This is a common finding on a chest X-Ray. Nodule means a spot in the lung on a chest X-Ray they look like round white spots and are less than 1 inch in size
Most nodules are benign (non cancerous) but up to 20% can be cancerous (malignant). In case the nodule is malignant (most are not) the cancer could be coming from the lung (lung cancer) or from some other organ (metastatic)
Nodules can be single (solitary) or multiple.
It is important to know if you any symptoms such as coughing up blood, chest pain, shortness of breath, fever, night sweats or weight loss
Another useful technique is compare the X-ray or CT scan to any previous scans or X-rays of the chest
Some nodules have calcium in them (calcified) and the pattern of calcification can be used to determine the type of the nodule
Non cancerous causes of nodules include fungal infections such as coccidiomycosis (valley fever); other infections such as tuberculosis; these infections can be active or inactive.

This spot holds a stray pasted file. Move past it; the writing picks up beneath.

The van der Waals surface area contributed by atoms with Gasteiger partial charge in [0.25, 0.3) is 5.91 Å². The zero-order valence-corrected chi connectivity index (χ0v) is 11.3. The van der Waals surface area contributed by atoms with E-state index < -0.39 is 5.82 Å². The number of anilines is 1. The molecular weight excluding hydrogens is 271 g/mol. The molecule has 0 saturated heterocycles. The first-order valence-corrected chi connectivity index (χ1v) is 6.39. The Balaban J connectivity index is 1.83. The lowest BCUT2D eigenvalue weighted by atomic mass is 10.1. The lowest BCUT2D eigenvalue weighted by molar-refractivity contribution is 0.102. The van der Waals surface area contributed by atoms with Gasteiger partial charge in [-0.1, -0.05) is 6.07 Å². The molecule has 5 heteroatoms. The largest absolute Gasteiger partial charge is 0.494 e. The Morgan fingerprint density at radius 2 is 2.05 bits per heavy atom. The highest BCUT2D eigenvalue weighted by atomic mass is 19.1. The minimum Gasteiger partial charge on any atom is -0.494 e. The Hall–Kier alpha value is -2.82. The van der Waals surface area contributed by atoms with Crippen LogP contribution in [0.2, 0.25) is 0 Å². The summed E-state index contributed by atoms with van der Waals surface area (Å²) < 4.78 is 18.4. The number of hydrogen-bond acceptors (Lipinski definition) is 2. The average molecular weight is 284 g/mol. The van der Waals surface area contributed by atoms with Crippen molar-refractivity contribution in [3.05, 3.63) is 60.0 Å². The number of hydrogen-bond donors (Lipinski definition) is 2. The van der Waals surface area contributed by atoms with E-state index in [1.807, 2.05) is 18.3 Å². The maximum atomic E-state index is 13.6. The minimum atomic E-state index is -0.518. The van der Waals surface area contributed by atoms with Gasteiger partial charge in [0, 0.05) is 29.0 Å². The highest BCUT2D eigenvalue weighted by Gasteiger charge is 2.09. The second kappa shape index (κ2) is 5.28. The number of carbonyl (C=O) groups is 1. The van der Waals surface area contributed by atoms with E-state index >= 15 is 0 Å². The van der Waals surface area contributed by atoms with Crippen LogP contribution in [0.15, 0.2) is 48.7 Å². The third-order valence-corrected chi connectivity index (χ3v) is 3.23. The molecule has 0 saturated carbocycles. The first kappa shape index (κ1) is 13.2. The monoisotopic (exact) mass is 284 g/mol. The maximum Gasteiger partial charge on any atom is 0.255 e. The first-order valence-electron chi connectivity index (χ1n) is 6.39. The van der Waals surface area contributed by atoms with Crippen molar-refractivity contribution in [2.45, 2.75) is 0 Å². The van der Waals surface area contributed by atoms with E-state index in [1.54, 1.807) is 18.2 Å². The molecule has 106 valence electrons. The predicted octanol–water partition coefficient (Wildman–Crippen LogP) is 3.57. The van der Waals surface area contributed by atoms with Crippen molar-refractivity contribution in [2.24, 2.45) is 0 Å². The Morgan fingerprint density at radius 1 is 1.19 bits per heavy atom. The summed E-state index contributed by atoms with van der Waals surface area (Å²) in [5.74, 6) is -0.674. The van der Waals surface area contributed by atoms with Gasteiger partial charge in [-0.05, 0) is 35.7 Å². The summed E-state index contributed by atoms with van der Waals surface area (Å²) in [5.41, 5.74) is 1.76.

Old infections may form a granuloma
Sometimes a collection of normal lung cells may form a hamartoma, cysts and malformed blood vessels can also form nodules
Noncancerous lung nodules usually require no treatment. However, your doctor will probably monitor the nodule for changes using periodic imaging tests.
A CT scan is usually the first test for a suspected malignant nodule
If a lung nodule is new or has changed in size, shape or appearance, further testing such as a CT scan, positron emission tomography (PET) scan, bronchoscopy or tissue biopsy (to determine if it is cancerous) may be required.